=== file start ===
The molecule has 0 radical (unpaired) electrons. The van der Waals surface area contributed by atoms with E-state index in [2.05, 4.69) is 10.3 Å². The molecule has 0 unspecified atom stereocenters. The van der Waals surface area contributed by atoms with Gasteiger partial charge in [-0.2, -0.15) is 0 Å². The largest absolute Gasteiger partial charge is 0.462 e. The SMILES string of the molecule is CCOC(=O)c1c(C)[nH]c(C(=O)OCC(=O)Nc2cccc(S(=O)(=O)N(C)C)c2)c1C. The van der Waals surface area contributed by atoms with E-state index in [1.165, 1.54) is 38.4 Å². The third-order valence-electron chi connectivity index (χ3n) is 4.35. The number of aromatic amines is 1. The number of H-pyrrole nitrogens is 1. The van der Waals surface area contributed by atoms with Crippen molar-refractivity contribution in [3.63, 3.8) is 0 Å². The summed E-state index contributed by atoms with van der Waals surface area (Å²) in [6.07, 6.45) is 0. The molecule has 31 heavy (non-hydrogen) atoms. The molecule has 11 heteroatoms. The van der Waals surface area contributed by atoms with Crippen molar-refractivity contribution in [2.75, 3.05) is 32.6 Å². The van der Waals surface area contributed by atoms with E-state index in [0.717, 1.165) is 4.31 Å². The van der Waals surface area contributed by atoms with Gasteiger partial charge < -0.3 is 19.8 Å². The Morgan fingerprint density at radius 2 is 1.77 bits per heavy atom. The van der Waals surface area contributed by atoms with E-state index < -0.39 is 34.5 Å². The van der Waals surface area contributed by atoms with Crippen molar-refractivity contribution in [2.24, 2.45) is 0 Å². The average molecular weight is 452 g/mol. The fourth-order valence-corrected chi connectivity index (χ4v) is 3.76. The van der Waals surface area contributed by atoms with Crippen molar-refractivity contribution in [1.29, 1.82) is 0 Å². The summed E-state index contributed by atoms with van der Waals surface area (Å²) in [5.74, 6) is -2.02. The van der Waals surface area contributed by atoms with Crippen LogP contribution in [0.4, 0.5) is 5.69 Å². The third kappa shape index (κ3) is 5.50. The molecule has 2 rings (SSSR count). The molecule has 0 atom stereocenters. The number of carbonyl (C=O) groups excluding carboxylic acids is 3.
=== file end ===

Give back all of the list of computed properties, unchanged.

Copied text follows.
The molecule has 0 radical (unpaired) electrons. The van der Waals surface area contributed by atoms with E-state index in [2.05, 4.69) is 10.3 Å². The molecule has 0 unspecified atom stereocenters. The van der Waals surface area contributed by atoms with Gasteiger partial charge in [-0.2, -0.15) is 0 Å². The largest absolute Gasteiger partial charge is 0.462 e. The SMILES string of the molecule is CCOC(=O)c1c(C)[nH]c(C(=O)OCC(=O)Nc2cccc(S(=O)(=O)N(C)C)c2)c1C. The van der Waals surface area contributed by atoms with E-state index in [1.165, 1.54) is 38.4 Å². The third-order valence-electron chi connectivity index (χ3n) is 4.35. The number of aromatic amines is 1. The number of H-pyrrole nitrogens is 1. The van der Waals surface area contributed by atoms with Crippen molar-refractivity contribution in [3.63, 3.8) is 0 Å². The summed E-state index contributed by atoms with van der Waals surface area (Å²) in [6.07, 6.45) is 0. The molecule has 31 heavy (non-hydrogen) atoms. The molecule has 11 heteroatoms. The van der Waals surface area contributed by atoms with Crippen molar-refractivity contribution in [2.75, 3.05) is 32.6 Å². The van der Waals surface area contributed by atoms with E-state index in [0.717, 1.165) is 4.31 Å². The van der Waals surface area contributed by atoms with Gasteiger partial charge < -0.3 is 19.8 Å². The Morgan fingerprint density at radius 2 is 1.77 bits per heavy atom. The van der Waals surface area contributed by atoms with E-state index < -0.39 is 34.5 Å². The van der Waals surface area contributed by atoms with Crippen molar-refractivity contribution in [2.24, 2.45) is 0 Å². The average molecular weight is 452 g/mol. The fourth-order valence-corrected chi connectivity index (χ4v) is 3.76. The van der Waals surface area contributed by atoms with Crippen molar-refractivity contribution in [1.29, 1.82) is 0 Å². The summed E-state index contributed by atoms with van der Waals surface area (Å²) in [5.74, 6) is -2.02. The van der Waals surface area contributed by atoms with Crippen LogP contribution in [0.4, 0.5) is 5.69 Å². The third kappa shape index (κ3) is 5.50. The molecule has 2 rings (SSSR count). The molecule has 0 atom stereocenters. The number of carbonyl (C=O) groups excluding carboxylic acids is 3.